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Mar 22, 2011


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While I'm doubtful it will amount to anything much... it is exciting... I wish we had transport like France's SNCF. Drive your car onto the train, take it to the Beach.... Relax and eat without traffic... Sounds like a dream.


Fantastic news. It's good to see our transportation department start acting more like, well, a transportation department, and not a department of roads. Read an interesting stat yesterday that said the cost of the City of Portland (OR)'s entire bike system was the equivalent to the cost of 1 mile of urban freeway.


Portland, with a population of about 600,000, is an interesting role model for this states urban areas. (Of course, it's the kind of place that gives Art Pope's minions apoplexy, but that just adds to the fun.)

Besdies the biking system, it's got people who want to bike and who are, by and large, accepted as having a legitimate place on the streets. Judging from some of the things I see on the roads and streets over here, I'm not prepared to say Carolinian drivers are there yet.

Portland's extensive light rail system is a model for emulation and makes the place that much more livable. Something like that would seem useful in places like the Triangle, where commuting and other driving patterns are rather a mashup. People dream of a system linking Raleigh/Cary, Durham, Chapel Hill, and the RTP. It makes sense. There's a limit how wide you can make I-40.

David Wharton

The article says they plan to reduce the Charlotte-Raleigh trip to about 3 hours. Current cost of a 1-way Amtrack ticket is $32. When I get to Raleigh, I'll have to find and pay for some public transportation or a taxi to get where I'm going.

Current drive time from Charlotte-Raleigh is about 2:45; at 25 mpg and gas at $4 a gallon, that will cost me $27. When I get there, I can go wherever I want on my own schedule.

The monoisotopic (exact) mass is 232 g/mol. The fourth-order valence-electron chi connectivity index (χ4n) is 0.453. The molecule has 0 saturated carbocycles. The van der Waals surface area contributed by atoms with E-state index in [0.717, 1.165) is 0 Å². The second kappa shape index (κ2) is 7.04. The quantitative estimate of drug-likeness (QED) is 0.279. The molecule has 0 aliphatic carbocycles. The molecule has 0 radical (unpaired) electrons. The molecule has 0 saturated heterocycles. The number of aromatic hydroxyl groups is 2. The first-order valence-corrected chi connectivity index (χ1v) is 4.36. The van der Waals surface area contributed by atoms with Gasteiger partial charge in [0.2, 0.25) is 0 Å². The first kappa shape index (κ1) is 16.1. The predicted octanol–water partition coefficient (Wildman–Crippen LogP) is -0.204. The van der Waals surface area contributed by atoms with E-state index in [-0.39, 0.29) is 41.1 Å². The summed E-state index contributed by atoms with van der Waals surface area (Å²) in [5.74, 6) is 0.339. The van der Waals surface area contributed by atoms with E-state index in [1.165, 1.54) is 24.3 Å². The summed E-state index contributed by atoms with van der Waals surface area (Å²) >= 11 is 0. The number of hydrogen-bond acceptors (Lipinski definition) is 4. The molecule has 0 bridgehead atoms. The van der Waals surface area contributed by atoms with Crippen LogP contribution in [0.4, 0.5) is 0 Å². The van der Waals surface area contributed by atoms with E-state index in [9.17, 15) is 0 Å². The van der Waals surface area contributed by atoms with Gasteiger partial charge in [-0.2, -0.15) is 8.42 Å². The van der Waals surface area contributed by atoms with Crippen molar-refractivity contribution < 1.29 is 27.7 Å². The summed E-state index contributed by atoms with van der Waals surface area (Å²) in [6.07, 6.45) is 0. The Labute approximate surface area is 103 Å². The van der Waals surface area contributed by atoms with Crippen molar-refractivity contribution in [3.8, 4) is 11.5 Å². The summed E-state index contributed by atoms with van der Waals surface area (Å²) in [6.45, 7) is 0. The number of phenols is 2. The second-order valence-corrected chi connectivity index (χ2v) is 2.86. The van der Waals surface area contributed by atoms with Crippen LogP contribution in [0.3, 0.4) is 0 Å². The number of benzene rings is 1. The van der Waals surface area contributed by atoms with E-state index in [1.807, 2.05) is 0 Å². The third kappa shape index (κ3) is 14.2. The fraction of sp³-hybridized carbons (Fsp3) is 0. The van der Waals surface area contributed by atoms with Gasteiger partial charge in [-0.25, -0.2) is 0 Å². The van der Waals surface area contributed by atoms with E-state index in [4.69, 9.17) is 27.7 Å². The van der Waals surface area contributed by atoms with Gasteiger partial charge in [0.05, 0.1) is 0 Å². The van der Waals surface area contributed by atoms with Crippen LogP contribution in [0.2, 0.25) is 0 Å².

So even if I'm driving alone, what's the incentive for me to take the train? No gain in cost, convenience, or speed. And if I add passengers, the incentives are all toward the car.

If I want to be environmentally correct, I can do that right now -- take the Greyhound for about $35 for a 3-hour and something ride.

I love trains, too, but I don't see how this makes sense.

David Boyd

I'd like to flit around by flying car.

Ed Cone

DW, you may also have to find and pay for parking, deal with traffic, want to consume alcohol, work on the way, etc. Driving costs also include wear and tear on your car and the roads, etc.

But you're right that on its own this is of limited value - but we can't begin to wean ourselves from the current car-ocracy without taking first steps.

Dave Ribar


From your example, that car that your driving seems to be free--there's no capital cost, no insurance, and no maintenance/depreciation. There's also no cost of parking or searching for a parking place. Also, there's no valuation of the activities that you can do safely on a train but not in a car.

If you use UNCG's mileage rate of 51 cents per mile, the trip would cost $70-$85 each way, depending on your route. $32 doesn't seem like such a bad deal.

David Boyd

$32 may not be a bad deal. Assuming the train is going where you want to go.

David Boyd

Also, if you want to take your family from Charlotte to Raleigh, if you're in a car, divide by 4.

David Wharton

DR and EC, sure there are other costs associated with cars; there's also the fact that public transportation in Charlotte completely sucks (don't know about Raleigh).

I think we could beef up public transportation much more quickly, efficiently, and flexibly with improved bus service, but people don't seem to want to use it.